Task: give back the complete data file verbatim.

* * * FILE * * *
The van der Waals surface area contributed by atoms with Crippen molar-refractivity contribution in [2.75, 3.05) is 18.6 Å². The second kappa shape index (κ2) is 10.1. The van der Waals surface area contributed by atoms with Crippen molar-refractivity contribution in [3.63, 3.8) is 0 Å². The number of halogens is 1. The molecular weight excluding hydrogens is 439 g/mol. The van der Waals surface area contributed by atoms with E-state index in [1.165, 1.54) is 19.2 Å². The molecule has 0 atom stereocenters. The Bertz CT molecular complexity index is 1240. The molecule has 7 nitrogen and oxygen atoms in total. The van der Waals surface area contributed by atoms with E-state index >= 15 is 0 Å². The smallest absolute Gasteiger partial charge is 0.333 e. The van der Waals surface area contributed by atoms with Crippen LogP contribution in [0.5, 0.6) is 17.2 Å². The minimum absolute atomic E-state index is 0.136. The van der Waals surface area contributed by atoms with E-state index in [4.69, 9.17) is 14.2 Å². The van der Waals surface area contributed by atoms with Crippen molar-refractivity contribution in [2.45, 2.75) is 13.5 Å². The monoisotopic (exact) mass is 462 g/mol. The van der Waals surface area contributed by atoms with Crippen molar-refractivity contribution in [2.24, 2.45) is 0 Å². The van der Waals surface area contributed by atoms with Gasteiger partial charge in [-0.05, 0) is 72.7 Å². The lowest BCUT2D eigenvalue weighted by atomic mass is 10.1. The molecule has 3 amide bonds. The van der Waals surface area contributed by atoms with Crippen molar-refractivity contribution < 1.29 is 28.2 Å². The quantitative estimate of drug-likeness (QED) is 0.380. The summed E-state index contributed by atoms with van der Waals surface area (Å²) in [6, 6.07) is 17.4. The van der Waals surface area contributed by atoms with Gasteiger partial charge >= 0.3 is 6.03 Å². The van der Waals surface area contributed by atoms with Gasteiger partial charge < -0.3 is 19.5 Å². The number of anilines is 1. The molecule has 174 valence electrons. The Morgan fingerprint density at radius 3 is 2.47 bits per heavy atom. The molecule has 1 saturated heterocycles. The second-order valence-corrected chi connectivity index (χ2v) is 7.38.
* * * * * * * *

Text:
The van der Waals surface area contributed by atoms with Crippen molar-refractivity contribution in [2.75, 3.05) is 18.6 Å². The second kappa shape index (κ2) is 10.1. The van der Waals surface area contributed by atoms with Crippen molar-refractivity contribution in [3.63, 3.8) is 0 Å². The number of halogens is 1. The molecular weight excluding hydrogens is 439 g/mol. The van der Waals surface area contributed by atoms with E-state index in [1.165, 1.54) is 19.2 Å². The molecule has 0 atom stereocenters. The Bertz CT molecular complexity index is 1240. The molecule has 7 nitrogen and oxygen atoms in total. The van der Waals surface area contributed by atoms with E-state index >= 15 is 0 Å². The smallest absolute Gasteiger partial charge is 0.333 e. The van der Waals surface area contributed by atoms with Crippen LogP contribution in [0.5, 0.6) is 17.2 Å². The minimum absolute atomic E-state index is 0.136. The van der Waals surface area contributed by atoms with E-state index in [4.69, 9.17) is 14.2 Å². The van der Waals surface area contributed by atoms with Crippen molar-refractivity contribution in [2.45, 2.75) is 13.5 Å². The monoisotopic (exact) mass is 462 g/mol. The van der Waals surface area contributed by atoms with Crippen molar-refractivity contribution in [2.24, 2.45) is 0 Å². The van der Waals surface area contributed by atoms with Gasteiger partial charge in [-0.05, 0) is 72.7 Å². The lowest BCUT2D eigenvalue weighted by atomic mass is 10.1. The molecule has 3 amide bonds. The van der Waals surface area contributed by atoms with Crippen molar-refractivity contribution < 1.29 is 28.2 Å². The quantitative estimate of drug-likeness (QED) is 0.380. The summed E-state index contributed by atoms with van der Waals surface area (Å²) in [6, 6.07) is 17.4. The van der Waals surface area contributed by atoms with Gasteiger partial charge >= 0.3 is 6.03 Å². The van der Waals surface area contributed by atoms with Gasteiger partial charge < -0.3 is 19.5 Å². The number of anilines is 1. The molecule has 174 valence electrons. The Morgan fingerprint density at radius 3 is 2.47 bits per heavy atom. The molecule has 1 saturated heterocycles. The second-order valence-corrected chi connectivity index (χ2v) is 7.38.